"The feeling was, 'We've just got to get through this spell then we'll be fine' but it was a real rocky road to get through it. He just kept coming harder and harder and harder."
After Watson and Steve Smith rode out Wahab to chase down Pakistan's 213 for a six-wicket win, a date with India loomed in an SCG semi-final blockbuster.
A century to Smith and blistering late cameos by Faulkner and Mitch Johnson helped Australia to 7-328.
"We'd had a lot of good battles with India in the past few years so there was a hell of a lot of nerves before that game," Faulkner recalled. "We just burst out of the blocks, but you can never relax against India, we knew they'd come hard in the run chase.
"Shikhar Dhwan got after me for a few early, I had 29 runs taken off my first two overs.
"You look at that bowling line up – you've got Mitch Johnson, Mitch Starc, Josh Hazlewood, and Patty Cummins – and then me. They're always going to try and take down the medium pacer!
"They went really hard and I had to hold my nerve, knowing I was going to have to come back on and bowl another eight overs after that.
"It's not rocket science really, you just have to try and limit the damage as much as you can."
Australia responded as Hazlewood removed Dhawan and Johnson accounted for Virat Kohli cheaply. Faulkner responded to his earlier drubbing to collect the wicket of Suresh Raina, but India remained in the hunt.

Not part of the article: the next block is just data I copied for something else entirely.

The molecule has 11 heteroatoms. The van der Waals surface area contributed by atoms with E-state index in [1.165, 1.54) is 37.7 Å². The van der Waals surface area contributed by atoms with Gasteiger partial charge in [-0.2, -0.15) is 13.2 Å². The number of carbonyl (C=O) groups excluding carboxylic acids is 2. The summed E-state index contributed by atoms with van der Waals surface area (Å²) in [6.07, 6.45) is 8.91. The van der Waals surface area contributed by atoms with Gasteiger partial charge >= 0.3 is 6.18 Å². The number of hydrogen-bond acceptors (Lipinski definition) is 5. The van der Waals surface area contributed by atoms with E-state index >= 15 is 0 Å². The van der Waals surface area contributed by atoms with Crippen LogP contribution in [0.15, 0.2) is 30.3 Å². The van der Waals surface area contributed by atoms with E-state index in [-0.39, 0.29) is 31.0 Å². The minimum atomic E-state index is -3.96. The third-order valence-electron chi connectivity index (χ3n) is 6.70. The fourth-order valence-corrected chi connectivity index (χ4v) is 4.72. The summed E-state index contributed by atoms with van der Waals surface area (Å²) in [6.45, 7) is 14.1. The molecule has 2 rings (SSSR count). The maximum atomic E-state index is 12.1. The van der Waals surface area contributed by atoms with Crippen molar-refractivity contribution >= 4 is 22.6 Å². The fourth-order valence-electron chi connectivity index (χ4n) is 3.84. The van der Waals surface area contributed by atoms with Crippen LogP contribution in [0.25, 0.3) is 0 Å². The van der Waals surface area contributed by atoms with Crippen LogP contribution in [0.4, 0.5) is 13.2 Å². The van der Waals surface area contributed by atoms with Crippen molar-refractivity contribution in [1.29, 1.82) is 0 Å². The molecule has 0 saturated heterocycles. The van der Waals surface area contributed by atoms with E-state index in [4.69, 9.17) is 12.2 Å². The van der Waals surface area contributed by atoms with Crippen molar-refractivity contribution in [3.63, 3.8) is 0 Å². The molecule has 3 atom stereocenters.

"None of us were too confident until Maxi ran out Dhoni. That was the final straw for us."
Faulkner capitalised, bowling both Ravi Ashwin and Mohit Sharma with successive deliveries the next over to put himself on a hat-trick as Clarke stacked the slips cordon.
"I bowled a bloody full toss for the hat-trick ball," Faulkner laments ruefully.
"But it was a good position to be in, we knew the game was over pretty much and there was a lot of relief around."
A 95-run win in the bag, Australia headed to Melbourne for their trans-Tasman showdown with New Zealand in the final.
"It wasn't until the day of the final that I really felt the occasion," Faulkner recalls.
"I went to breakfast with my family down at Southbank. We probably only waited about 20 minutes for our food but it felt like an hour and a half. I ended up leaving them there, I just wanted to get out of there and away from it all.
“All the supporters were out eating breakfast at the same time before walking to the ground. There was a lot of nerves.
"And you started to notice there were a lot of little things that were different. Like the trip to the ground was different. The bus took a longer route – about an extra 25 minutes, which was quite different, knowing the MCG was just a few (kms) away from where we were staying.
"Boof and Pup had just kept drumming the same message into us: We're a bloody good cricket team. Just keep backing and believing in yourselves and we'll get the job done. Don't go away from those processes and our KPIs we had on the board. Keep doing it over and over again.”
Mitchell Starc inspired an early collapse that left the Black Caps three down in the 13th over, but they regrouped as Ross Taylor and Grant Elliott put on 111 in the next 23 overs.
The 36th over brought with it the batting powerplay, and an immediate recall for Faulkner, with game-changing impact.
"I knew it was coming, we all knew the structure," he recalls.
"Taylor was starting to be a bit more aggressive, but it was just a gut feel to start with a slower ball. It didn't come out where I wanted it at all. I was trying to get it slow and wide but not as full as that."